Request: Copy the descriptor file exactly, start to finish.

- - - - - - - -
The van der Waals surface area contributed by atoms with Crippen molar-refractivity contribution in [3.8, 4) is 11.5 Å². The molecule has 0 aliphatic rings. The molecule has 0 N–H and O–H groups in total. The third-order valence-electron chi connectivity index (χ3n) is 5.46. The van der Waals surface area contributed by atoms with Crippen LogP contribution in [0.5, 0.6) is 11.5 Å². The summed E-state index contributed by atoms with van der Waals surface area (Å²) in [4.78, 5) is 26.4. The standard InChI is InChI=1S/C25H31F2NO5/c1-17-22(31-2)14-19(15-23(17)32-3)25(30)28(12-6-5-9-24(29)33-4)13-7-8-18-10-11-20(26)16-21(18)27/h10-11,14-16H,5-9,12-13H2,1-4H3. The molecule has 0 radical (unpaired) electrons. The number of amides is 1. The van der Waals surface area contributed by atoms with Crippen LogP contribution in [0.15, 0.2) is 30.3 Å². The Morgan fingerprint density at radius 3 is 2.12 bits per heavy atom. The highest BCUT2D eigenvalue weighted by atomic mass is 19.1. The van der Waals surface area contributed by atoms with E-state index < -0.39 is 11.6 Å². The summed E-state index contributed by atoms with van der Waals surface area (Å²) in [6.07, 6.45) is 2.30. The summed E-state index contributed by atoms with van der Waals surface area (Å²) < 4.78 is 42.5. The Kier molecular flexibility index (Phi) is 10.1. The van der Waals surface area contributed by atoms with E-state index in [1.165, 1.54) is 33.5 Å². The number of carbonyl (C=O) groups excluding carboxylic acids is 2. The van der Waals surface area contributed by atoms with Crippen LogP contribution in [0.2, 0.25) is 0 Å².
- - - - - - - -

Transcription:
The van der Waals surface area contributed by atoms with Crippen molar-refractivity contribution in [3.8, 4) is 11.5 Å². The molecule has 0 aliphatic rings. The molecule has 0 N–H and O–H groups in total. The third-order valence-electron chi connectivity index (χ3n) is 5.46. The van der Waals surface area contributed by atoms with Crippen LogP contribution in [0.5, 0.6) is 11.5 Å². The summed E-state index contributed by atoms with van der Waals surface area (Å²) in [4.78, 5) is 26.4. The standard InChI is InChI=1S/C25H31F2NO5/c1-17-22(31-2)14-19(15-23(17)32-3)25(30)28(12-6-5-9-24(29)33-4)13-7-8-18-10-11-20(26)16-21(18)27/h10-11,14-16H,5-9,12-13H2,1-4H3. The molecule has 0 radical (unpaired) electrons. The number of amides is 1. The van der Waals surface area contributed by atoms with Crippen LogP contribution in [0.15, 0.2) is 30.3 Å². The Morgan fingerprint density at radius 3 is 2.12 bits per heavy atom. The highest BCUT2D eigenvalue weighted by atomic mass is 19.1. The van der Waals surface area contributed by atoms with E-state index < -0.39 is 11.6 Å². The summed E-state index contributed by atoms with van der Waals surface area (Å²) in [6.07, 6.45) is 2.30. The summed E-state index contributed by atoms with van der Waals surface area (Å²) < 4.78 is 42.5. The Kier molecular flexibility index (Phi) is 10.1. The van der Waals surface area contributed by atoms with E-state index in [1.165, 1.54) is 33.5 Å². The number of carbonyl (C=O) groups excluding carboxylic acids is 2. The van der Waals surface area contributed by atoms with Crippen LogP contribution in [0.2, 0.25) is 0 Å².